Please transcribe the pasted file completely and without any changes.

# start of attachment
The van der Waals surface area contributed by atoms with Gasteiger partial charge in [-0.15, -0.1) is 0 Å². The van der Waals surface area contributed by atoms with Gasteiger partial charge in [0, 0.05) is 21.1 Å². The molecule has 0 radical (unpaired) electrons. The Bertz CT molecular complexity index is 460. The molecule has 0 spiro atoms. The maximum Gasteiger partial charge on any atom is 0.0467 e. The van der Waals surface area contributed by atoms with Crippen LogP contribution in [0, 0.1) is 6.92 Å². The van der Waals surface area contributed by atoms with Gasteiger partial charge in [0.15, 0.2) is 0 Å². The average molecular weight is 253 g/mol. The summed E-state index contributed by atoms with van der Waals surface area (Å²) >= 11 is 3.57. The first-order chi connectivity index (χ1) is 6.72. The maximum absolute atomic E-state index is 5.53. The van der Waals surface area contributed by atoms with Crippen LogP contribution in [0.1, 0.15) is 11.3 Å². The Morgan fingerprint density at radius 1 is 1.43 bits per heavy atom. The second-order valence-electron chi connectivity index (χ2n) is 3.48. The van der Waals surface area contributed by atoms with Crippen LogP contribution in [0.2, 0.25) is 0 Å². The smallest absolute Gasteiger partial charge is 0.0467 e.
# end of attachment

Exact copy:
The van der Waals surface area contributed by atoms with Gasteiger partial charge in [-0.15, -0.1) is 0 Å². The van der Waals surface area contributed by atoms with Gasteiger partial charge in [0, 0.05) is 21.1 Å². The molecule has 0 radical (unpaired) electrons. The Bertz CT molecular complexity index is 460. The molecule has 0 spiro atoms. The maximum Gasteiger partial charge on any atom is 0.0467 e. The van der Waals surface area contributed by atoms with Crippen LogP contribution in [0, 0.1) is 6.92 Å². The van der Waals surface area contributed by atoms with Gasteiger partial charge in [0.15, 0.2) is 0 Å². The average molecular weight is 253 g/mol. The summed E-state index contributed by atoms with van der Waals surface area (Å²) >= 11 is 3.57. The first-order chi connectivity index (χ1) is 6.72. The maximum absolute atomic E-state index is 5.53. The van der Waals surface area contributed by atoms with Crippen LogP contribution in [0.1, 0.15) is 11.3 Å². The Morgan fingerprint density at radius 1 is 1.43 bits per heavy atom. The second-order valence-electron chi connectivity index (χ2n) is 3.48. The van der Waals surface area contributed by atoms with Crippen LogP contribution in [0.2, 0.25) is 0 Å². The smallest absolute Gasteiger partial charge is 0.0467 e.